Solar Panel Size: What You Need to Know as Large Solar Panels Go XL

Note that unless otherwise noted, this article focuses on solar panels utilizing crystalline silicon (c-Si) cells – by far the most common type of cell currently used in solar panel manufacturing.

It’s no surprise that as solar PV has become mainstream over the past 30 years, improvements in technology have led to tremendous gains in the power a single solar panel can produce. What is a surprise is that during that time, solar panels’ dimensions haven’t increased all that much despite gains of over 7x in a single PV panel’s power output. This speaks to the facts that:

  • Because solar panels are really just collections of PV cells, a solar panel’s power output is primarily determined by:
    1. How many PV cells the panel contains, and
    2. The efficiency of those cells
  • A solar panel’s dimensions (physical size) are primarily determined by:
    1. How many PV cells the panel contains, and
    2. The size of the silicon wafers used in those cells

Small, Medium, Large, and Extra Large Size Solar Panels

Before we get too specific, let’s get generic. There are no formal definitions or hard and fast rules around solar panel size and what makes a particular module “small”, “medium”, “large”, or “extra large.” But from a freight shipping standpoint, anything over 8 linear feet generally incurs an over-dimension surcharge, so we’re going to use that as the threshold for “extra large” solar panels. Note that because we’re talking about shipping here, an item slightly smaller than 8′ will incur an over-dimension charge if the pallet it ships on (including the packing material used to protect it) measures over 8′ (this is precisely the case with the Q CELLS DUO XL-G10 475/480W modules, coming soon to altE Store).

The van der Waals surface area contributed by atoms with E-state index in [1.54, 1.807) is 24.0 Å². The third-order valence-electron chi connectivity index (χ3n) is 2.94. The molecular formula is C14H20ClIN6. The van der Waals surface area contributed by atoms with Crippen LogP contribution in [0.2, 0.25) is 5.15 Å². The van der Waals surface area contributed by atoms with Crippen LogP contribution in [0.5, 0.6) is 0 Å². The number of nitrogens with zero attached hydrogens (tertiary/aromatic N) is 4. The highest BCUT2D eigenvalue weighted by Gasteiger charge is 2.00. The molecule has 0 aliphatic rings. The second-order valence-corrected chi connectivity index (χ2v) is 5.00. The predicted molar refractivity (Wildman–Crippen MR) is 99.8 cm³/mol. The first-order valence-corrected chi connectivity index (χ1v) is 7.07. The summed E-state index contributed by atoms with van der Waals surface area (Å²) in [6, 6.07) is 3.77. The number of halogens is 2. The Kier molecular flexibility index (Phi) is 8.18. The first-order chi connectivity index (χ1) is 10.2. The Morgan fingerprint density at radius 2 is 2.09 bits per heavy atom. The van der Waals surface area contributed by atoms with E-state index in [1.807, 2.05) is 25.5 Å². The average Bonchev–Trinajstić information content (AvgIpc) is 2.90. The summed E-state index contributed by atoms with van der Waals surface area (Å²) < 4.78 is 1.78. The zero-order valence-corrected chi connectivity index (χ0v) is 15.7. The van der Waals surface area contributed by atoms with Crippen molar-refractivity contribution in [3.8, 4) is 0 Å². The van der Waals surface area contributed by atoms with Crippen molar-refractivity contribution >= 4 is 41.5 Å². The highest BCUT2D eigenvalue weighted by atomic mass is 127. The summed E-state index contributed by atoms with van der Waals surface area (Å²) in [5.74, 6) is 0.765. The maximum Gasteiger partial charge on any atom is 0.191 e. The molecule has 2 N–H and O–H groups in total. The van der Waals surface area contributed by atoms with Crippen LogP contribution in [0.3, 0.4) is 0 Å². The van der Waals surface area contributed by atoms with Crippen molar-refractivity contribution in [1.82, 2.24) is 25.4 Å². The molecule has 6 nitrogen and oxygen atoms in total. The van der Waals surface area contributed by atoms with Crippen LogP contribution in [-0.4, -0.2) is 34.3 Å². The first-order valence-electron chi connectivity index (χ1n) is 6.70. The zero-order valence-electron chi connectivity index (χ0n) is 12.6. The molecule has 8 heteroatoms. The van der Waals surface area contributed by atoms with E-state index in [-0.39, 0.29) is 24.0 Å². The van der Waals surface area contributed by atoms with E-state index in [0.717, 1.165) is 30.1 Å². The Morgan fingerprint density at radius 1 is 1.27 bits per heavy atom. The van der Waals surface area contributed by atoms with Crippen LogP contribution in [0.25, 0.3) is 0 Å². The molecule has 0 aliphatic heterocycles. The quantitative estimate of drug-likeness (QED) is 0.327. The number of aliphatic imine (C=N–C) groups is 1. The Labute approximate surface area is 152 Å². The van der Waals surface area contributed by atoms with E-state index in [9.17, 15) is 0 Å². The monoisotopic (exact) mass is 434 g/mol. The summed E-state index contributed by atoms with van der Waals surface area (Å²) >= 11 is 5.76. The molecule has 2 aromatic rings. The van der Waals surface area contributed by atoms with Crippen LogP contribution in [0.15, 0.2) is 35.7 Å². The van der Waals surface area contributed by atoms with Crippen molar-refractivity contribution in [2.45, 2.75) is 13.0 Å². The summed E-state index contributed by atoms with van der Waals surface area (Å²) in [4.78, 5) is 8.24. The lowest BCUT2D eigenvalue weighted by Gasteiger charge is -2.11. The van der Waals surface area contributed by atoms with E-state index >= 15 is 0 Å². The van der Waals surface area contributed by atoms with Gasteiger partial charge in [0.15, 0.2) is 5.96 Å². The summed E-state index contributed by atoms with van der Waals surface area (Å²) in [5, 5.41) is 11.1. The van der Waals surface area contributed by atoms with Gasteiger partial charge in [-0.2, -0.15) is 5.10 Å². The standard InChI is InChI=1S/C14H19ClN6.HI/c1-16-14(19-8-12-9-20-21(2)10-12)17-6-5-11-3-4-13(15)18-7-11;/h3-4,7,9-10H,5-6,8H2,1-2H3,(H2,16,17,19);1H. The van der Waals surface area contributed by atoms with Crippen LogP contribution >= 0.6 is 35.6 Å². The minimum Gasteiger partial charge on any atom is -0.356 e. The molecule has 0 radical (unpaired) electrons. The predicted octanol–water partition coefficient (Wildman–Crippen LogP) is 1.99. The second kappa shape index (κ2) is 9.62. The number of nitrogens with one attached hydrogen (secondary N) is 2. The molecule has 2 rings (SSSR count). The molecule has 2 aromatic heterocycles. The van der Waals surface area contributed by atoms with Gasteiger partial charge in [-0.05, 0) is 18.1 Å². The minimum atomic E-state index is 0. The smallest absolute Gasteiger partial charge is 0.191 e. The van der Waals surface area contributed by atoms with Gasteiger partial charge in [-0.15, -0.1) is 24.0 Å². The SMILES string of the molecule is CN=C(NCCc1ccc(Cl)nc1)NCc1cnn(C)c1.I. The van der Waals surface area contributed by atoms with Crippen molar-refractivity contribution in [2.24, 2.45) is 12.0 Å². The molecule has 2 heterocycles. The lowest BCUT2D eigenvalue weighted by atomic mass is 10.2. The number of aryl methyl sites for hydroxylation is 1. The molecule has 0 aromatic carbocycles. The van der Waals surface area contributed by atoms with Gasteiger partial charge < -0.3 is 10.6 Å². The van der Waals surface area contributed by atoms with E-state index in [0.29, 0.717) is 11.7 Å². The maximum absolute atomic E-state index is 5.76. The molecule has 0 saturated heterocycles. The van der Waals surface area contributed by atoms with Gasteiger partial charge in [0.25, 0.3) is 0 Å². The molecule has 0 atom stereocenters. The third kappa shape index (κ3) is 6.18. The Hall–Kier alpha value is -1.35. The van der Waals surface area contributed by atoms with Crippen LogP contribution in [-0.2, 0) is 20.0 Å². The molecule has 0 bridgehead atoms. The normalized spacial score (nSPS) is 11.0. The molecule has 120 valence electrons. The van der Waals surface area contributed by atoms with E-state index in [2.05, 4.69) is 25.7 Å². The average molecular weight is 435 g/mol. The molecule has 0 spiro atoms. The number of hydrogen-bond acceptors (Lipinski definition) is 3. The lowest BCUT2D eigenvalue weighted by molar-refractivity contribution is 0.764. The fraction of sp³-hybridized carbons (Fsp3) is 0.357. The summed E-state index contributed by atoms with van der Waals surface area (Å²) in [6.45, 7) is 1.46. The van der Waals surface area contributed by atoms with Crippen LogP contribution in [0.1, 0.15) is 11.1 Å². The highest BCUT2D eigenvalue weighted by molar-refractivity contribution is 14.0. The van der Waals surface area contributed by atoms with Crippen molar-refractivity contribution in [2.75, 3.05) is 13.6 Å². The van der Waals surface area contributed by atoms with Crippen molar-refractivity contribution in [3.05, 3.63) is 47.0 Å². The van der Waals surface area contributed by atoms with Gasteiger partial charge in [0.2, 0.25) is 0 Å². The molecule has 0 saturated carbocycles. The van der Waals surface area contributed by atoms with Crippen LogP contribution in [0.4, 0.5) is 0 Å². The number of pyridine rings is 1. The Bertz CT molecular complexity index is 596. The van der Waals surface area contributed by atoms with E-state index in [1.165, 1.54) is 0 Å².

Generally speaking, this means that we can think about early-generation solar panels (which typically feature 36 cells) as “small”, the 60- and 72-cell modules that have dominated the industry for the last decade as “medium” and “large”, and modules with more than 72 cells as “extra large”.

a chart comparing small, medium, large, and extra large solar panels
Click the image to enlarge.

Of course, there are exceptions to many rules, and we do have a few here. Please note that:

  • Many solar panels today use half-cut cells to reduce resistive power loss and are often marketed as having 120 or 144 cells, but are in effect still 60- or 72-cell modules and would therefore fall into our medium or large size categories. Although…
  • Some 72-cell panels utilizing M6 or larger wafers are XL solar panels by our length-based definition (see below for more on wafers).
  • Interestingly, some 96-cell panels are not long enough to incur over-dimension shipping fees because their cell arrangements are 12×8 and not 16×6 – meaning they are not longer than 72-cell panels, just wider.

In summary, solar panels over 8′ in length (or panels that ship on pallets over 8′ in length) are considered extra large solar panels.

What to Know About Extra Large Size Solar Panels

Extra large solar panels have implications for installers and DIYers planning PV systems. Though not overly common yet, XL size solar panels are here to stay. What does this mean for you?

  • It is not possible for someone to install them – or even move them around – without the help of at least one other person. Plan your installation accordingly!